• a. Create safe zones by identifying existing ‘green’ zones where there is no new case of COVID-19 detected for the past 14 days, within the boundaries of a geographical area.
    • b. Controlled relaxation of the MCO can be applied, where communities staying in ‘green’ zones can be allowed to move freely within their designated locality. Public amenities can be opened in stages, perhaps beginning with businesses, offices, properties of the municipality like parks, followed by religious institutions, schools and other education facilities and finally organisation of public and private events. Any events involving crowds of more than 500 persons should require approval of the authorities.
    • c. To secure the ‘green’ zones, there should be community empowerment where local members will assume the vigilant role as ‘eyes and ears’ of the MOH. The health authorities can be quickly alerted whenever an adverse event related to COVID-19 occurs. The availability of KOSPEN and COMBI members at the ground should be fully utilised.
    • d. Every member of the ‘green’ zone community must adopt a new norm in their daily living. The discipline of reducing the likelihood of infections i.e. maintaining high level of hygiene (personal and environment) and social distancing must be continued. Other healthy lifestyle practices must also be made a routine. Focus should be given towards increasing and maintaining the level of individual’s immune system through balanced nutrition, stress management, physical activity and abstinence from addiction.
    • e. All means of access into the ‘green’ zones will be restricted by setting up stringent guards. People from the ‘green’ zone who left the area will be subjected to scrutiny and precautionary measures upon returning to the ‘green’ zones.
    • f. Start expanding ‘green’ zones through efforts of intensified health promotion on breaking the chains of infection. All non-green zones (i.e. yellow, orange and red) must work diligently to achieve ‘green’ zone status before the MCO in their respective zones can be relaxed or lifted. Progress made by successful communities would serve as motivation for those in the non-green zones.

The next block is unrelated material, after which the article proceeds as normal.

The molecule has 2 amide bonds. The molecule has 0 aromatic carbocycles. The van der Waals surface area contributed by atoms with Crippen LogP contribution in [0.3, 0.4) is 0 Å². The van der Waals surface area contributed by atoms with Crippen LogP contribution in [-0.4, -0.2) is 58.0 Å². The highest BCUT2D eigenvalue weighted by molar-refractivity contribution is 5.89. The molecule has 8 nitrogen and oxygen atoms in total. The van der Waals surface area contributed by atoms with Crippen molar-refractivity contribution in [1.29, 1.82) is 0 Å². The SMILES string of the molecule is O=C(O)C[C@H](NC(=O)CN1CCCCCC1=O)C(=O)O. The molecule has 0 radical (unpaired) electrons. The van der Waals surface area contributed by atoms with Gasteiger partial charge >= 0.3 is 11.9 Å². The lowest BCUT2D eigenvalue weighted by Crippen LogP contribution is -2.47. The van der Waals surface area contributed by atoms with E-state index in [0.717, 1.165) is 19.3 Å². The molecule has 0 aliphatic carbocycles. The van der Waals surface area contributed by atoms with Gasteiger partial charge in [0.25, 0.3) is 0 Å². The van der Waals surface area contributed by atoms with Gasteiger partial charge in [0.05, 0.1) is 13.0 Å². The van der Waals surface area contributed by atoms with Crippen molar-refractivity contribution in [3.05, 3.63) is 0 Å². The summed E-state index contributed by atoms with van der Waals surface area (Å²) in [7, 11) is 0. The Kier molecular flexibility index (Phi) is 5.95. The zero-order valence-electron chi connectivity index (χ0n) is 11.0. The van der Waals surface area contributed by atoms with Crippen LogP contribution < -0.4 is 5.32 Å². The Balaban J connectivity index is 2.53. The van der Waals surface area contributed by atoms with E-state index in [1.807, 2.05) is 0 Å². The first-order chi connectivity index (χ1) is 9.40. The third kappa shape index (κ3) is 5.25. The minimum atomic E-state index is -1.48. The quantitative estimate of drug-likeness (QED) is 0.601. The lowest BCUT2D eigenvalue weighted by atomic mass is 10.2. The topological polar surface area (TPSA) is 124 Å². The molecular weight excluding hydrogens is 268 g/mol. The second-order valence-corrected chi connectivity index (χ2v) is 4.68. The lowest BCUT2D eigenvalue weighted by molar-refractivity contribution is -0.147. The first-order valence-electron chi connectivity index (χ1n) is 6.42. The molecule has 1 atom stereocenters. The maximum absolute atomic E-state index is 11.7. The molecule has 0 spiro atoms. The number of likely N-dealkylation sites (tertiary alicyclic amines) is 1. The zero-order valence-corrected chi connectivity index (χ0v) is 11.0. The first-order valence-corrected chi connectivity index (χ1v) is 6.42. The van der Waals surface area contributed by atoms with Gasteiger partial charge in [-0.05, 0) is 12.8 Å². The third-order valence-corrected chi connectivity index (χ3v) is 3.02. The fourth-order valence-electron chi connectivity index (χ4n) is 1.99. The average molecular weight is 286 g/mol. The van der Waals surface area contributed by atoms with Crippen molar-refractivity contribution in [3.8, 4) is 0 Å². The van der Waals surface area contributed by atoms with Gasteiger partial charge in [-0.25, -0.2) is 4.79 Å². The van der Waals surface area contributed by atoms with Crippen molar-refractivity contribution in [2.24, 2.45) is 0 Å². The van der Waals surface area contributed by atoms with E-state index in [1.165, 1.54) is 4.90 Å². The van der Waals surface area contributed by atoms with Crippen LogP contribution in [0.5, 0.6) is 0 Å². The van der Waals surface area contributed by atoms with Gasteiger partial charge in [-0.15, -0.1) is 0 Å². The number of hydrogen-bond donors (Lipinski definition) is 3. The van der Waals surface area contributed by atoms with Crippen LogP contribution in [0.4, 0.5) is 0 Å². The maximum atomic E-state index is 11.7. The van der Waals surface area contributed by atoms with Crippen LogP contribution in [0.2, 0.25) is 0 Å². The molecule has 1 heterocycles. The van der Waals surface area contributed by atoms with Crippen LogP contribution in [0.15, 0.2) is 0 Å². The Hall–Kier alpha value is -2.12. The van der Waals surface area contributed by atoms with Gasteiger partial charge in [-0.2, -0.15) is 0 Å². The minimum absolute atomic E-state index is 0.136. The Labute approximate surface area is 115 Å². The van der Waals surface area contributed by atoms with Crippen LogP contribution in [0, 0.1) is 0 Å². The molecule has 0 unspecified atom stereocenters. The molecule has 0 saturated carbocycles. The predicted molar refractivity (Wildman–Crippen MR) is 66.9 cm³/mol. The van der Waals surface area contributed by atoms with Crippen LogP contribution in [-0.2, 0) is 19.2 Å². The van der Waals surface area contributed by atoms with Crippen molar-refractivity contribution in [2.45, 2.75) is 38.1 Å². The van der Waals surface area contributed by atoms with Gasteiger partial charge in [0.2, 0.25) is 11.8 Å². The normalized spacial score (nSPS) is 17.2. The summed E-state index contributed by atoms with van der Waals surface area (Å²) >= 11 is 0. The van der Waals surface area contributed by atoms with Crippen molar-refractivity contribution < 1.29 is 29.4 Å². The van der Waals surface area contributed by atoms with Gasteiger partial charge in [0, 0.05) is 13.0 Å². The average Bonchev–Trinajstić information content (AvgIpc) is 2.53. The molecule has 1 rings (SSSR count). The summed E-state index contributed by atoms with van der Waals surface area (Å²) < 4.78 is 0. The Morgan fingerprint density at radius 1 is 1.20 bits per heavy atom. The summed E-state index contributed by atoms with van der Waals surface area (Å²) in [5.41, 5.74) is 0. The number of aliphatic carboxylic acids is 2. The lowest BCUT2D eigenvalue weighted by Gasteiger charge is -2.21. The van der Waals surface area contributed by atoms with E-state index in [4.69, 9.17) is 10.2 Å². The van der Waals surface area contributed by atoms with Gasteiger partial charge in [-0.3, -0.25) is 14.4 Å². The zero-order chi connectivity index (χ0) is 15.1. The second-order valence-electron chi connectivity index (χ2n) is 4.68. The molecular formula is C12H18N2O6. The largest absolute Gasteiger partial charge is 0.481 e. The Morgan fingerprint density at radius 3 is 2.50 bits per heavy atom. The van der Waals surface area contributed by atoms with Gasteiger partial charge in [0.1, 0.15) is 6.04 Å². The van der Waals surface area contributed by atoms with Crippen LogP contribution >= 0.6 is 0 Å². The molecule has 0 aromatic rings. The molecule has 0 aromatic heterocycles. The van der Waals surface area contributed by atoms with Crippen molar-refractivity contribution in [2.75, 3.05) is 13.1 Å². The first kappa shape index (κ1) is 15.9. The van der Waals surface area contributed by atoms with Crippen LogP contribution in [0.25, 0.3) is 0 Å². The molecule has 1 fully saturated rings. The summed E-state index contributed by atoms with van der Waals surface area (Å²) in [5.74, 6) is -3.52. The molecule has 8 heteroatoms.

• g. For sustainability of the ‘green’ zones, technologies that can monitor the adherence and effective implementation of MCO should be more widely used. It is for active surveillance and prompt action in any violations.
  • Long-Term Plan
    • a. Establish a clear profile of the community, particularly identification of vulnerable groups like the elderly, the very young and the infirm.
    • b. Acculturation and perpetual implementation of healthy life practices will now become habitual, i.e. a new norm for the whole society. These are:
    • i. Discouraging common cultural practices like handshakes, hugs or close body contact amongst family and friends.
    • ii. Continue practising good personal hygiene like proper and frequent hand washing, social distancing, wearing of face masks especially for those with respiratory ailments and maintaining overall cleanliness of the body and the environment.
    • iii. Compliance to medical treatment and advices for all morbid conditions especially chronic diseases among community members.
    • iv. Adoption of healthy lifestyles as the new normal, that will benefit the status of personal immunity, like taking balanced nutrition, good management of stress, carrying out regular physical activities and abstinence from addictive behaviour.
    • v. Reduce the size of gatherings or limit the number of invitees for any events to less than 500 people only. Any crowd of more than 500 will require approval from the health authorities.
    • vi. Maintain the sanitation of surrounding environment for public places like religious institutions, children nurseries, kindergarten, schools, collages, old folk homes, markets, and malls.
    • c. Continuous disease surveillance from rumour & event-base notifications.
    • d. Sero-prevalance studies among the community in the ‘green’ as well as non-green zones to determine their protection status against COVID-19. Serology testing will also identify the burden of disease at the studied zones. Those with low or zero levels of COVID-19 antibodies are at risk of future infections and should thus be eligible for vaccination, when a vaccine then become available.

This plan of action is strategically crafted to support and boost the control measures already taken by the Government of Malaysia against the COVID-19 pandemic. We at the PPPKAM stands solidly behind the MOH as partners in ensuring public health, today and in the future.


Persatuan Pakar Perubatan Kesihatan Awam Malaysia
9 April 2020